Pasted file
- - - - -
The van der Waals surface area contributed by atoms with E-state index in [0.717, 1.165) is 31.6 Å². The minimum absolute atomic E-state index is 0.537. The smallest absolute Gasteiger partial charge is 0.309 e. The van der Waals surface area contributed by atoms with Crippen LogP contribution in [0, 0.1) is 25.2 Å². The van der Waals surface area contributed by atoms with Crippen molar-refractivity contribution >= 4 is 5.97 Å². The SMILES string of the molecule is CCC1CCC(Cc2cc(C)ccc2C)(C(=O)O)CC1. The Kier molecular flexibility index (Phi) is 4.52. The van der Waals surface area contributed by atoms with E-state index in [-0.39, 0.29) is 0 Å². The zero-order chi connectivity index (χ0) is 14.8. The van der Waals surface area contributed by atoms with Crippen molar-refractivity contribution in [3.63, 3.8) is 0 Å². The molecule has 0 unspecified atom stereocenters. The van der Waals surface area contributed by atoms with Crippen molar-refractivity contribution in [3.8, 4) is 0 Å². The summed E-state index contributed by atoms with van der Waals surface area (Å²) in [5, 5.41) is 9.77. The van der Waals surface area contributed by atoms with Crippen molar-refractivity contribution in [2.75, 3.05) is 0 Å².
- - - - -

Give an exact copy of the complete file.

The van der Waals surface area contributed by atoms with E-state index in [0.717, 1.165) is 31.6 Å². The minimum absolute atomic E-state index is 0.537. The smallest absolute Gasteiger partial charge is 0.309 e. The van der Waals surface area contributed by atoms with Crippen LogP contribution in [0, 0.1) is 25.2 Å². The van der Waals surface area contributed by atoms with Crippen molar-refractivity contribution >= 4 is 5.97 Å². The SMILES string of the molecule is CCC1CCC(Cc2cc(C)ccc2C)(C(=O)O)CC1. The Kier molecular flexibility index (Phi) is 4.52. The van der Waals surface area contributed by atoms with E-state index in [-0.39, 0.29) is 0 Å². The zero-order chi connectivity index (χ0) is 14.8. The van der Waals surface area contributed by atoms with Crippen molar-refractivity contribution in [3.63, 3.8) is 0 Å². The molecule has 0 unspecified atom stereocenters. The van der Waals surface area contributed by atoms with Crippen molar-refractivity contribution in [3.8, 4) is 0 Å². The summed E-state index contributed by atoms with van der Waals surface area (Å²) in [5, 5.41) is 9.77. The van der Waals surface area contributed by atoms with Crippen molar-refractivity contribution in [2.75, 3.05) is 0 Å².